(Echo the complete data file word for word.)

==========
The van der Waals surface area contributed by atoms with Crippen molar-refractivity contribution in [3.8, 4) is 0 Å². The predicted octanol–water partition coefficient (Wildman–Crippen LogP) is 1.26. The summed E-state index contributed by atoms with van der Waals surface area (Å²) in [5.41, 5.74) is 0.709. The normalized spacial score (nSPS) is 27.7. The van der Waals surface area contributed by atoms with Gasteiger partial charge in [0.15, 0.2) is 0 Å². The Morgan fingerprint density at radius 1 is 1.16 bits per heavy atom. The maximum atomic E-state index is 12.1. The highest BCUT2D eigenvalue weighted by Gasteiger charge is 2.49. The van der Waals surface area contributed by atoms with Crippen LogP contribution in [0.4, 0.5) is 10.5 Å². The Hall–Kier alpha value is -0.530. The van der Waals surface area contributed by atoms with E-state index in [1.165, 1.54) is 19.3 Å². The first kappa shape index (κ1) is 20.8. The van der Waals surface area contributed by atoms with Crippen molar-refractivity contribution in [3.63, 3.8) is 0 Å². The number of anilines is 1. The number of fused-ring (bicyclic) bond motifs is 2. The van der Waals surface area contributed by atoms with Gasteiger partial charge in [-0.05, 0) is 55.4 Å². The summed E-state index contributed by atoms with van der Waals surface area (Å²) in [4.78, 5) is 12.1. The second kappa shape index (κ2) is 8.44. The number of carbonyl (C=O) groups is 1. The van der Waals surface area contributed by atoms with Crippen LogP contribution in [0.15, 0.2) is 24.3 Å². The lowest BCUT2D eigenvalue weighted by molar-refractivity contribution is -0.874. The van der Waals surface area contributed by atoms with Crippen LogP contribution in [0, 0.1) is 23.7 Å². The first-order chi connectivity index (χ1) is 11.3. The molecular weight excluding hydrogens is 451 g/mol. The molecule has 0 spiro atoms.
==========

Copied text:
The van der Waals surface area contributed by atoms with Crippen molar-refractivity contribution in [3.8, 4) is 0 Å². The predicted octanol–water partition coefficient (Wildman–Crippen LogP) is 1.26. The summed E-state index contributed by atoms with van der Waals surface area (Å²) in [5.41, 5.74) is 0.709. The normalized spacial score (nSPS) is 27.7. The van der Waals surface area contributed by atoms with Gasteiger partial charge in [0.15, 0.2) is 0 Å². The Morgan fingerprint density at radius 1 is 1.16 bits per heavy atom. The maximum atomic E-state index is 12.1. The highest BCUT2D eigenvalue weighted by Gasteiger charge is 2.49. The van der Waals surface area contributed by atoms with Crippen LogP contribution in [0.4, 0.5) is 10.5 Å². The Hall–Kier alpha value is -0.530. The van der Waals surface area contributed by atoms with E-state index in [1.165, 1.54) is 19.3 Å². The first kappa shape index (κ1) is 20.8. The van der Waals surface area contributed by atoms with Crippen molar-refractivity contribution in [3.63, 3.8) is 0 Å². The number of anilines is 1. The number of fused-ring (bicyclic) bond motifs is 2. The van der Waals surface area contributed by atoms with Gasteiger partial charge in [-0.05, 0) is 55.4 Å². The summed E-state index contributed by atoms with van der Waals surface area (Å²) in [4.78, 5) is 12.1. The second kappa shape index (κ2) is 8.44. The number of carbonyl (C=O) groups is 1. The van der Waals surface area contributed by atoms with Crippen LogP contribution in [0.15, 0.2) is 24.3 Å². The lowest BCUT2D eigenvalue weighted by molar-refractivity contribution is -0.874. The van der Waals surface area contributed by atoms with Crippen LogP contribution in [0, 0.1) is 23.7 Å². The first-order chi connectivity index (χ1) is 11.3. The molecular weight excluding hydrogens is 451 g/mol. The molecule has 0 spiro atoms.